Today I read an article from The Washington Post. It discusses how the rise of processed food that we put into our bodies has coincided with an alarming growth in the size of our collective gut. In addition, the George Washington University has done a research that links fast-food consumption to the presence of harmful chemicals. The research states that people who eat fast-food often have higher levels of phthalates. This would eventually lead to increased rates of infertility, especially among males.
I recently stumbled upon a CNN article that discussed the significance of GMOs in today’s society. They explain how everyone deserves to know what’s in their food so they can make informed decisions about what to feed themselves and their families. Some companies, nevertheless, think consumers don’t have a right to know what’s in their food when it comes to genetically modified organisms.
You can find out more about the article here: http://www.cnn.com/2015/06/25/opinions/tellado-gmo-labeling/index.html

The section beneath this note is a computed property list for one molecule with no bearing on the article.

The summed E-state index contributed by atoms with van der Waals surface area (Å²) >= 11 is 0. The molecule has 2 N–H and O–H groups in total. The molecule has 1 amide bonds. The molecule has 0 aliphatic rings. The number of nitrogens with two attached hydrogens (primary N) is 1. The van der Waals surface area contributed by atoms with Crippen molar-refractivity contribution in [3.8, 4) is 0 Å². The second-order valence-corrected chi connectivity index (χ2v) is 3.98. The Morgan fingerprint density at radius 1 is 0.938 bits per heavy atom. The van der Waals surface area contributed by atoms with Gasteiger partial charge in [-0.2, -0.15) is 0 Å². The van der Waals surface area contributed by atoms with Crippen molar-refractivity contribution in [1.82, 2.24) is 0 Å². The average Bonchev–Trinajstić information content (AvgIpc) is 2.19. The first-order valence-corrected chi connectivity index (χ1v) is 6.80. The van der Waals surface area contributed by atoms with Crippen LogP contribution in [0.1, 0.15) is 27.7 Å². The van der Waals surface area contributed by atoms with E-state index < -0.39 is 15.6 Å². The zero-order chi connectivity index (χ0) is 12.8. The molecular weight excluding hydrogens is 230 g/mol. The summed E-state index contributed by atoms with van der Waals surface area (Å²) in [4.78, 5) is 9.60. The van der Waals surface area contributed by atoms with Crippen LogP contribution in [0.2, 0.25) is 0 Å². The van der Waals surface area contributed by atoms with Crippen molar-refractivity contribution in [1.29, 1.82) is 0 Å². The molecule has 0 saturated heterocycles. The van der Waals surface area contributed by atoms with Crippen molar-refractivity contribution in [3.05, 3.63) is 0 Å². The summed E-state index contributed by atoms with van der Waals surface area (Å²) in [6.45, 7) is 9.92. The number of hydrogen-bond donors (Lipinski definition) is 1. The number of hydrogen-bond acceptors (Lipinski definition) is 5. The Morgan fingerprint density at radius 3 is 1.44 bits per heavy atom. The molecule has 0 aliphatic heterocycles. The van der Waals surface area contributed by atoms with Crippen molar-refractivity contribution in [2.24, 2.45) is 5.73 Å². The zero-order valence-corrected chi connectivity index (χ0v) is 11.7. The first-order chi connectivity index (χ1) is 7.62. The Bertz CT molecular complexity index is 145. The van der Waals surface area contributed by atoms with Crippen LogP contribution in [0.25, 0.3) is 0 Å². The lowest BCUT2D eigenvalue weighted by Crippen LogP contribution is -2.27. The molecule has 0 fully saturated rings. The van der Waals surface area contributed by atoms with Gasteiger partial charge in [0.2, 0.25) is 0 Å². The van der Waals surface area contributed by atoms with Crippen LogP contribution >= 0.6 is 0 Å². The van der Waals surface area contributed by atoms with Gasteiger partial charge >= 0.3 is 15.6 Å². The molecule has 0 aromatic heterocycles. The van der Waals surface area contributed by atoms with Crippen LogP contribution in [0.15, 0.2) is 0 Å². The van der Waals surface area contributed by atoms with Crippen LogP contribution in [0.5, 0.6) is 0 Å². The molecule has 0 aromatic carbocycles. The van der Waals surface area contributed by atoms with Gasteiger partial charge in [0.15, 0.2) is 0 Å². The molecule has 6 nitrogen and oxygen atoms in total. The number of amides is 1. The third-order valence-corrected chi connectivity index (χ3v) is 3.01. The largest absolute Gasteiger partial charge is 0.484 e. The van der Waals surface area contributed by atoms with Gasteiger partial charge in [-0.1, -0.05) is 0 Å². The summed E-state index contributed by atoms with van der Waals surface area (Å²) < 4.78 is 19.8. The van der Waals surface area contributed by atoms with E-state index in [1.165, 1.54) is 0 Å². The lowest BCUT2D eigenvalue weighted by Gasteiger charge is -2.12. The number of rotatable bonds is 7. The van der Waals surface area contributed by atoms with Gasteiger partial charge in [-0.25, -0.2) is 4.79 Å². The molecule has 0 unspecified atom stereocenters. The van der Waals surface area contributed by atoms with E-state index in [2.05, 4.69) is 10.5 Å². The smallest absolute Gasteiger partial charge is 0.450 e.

During baking, the starch in dough melts. The molecules become less organized and allow water molecules to move near them, some are partially dissolved. As the bread cools, the starch recrystallizes or retrogrades and goes back to a solid form, which causes a firm texture. Starch retrogradation is desirable for some starchy food products in terms of textural and nutritional properties.
Why has starch retrogradation been the subject of intensive research over the last 50 years?
You can learn more about starch retrogradation here.
Testing different emulsifiers to make vinaigrette. From left to right we have: (1) no emulsifier (negative control), (2) soy lecithin, (3) soy lecithin, (4) egg yolk and (5) honey. Which emulsifier works the best?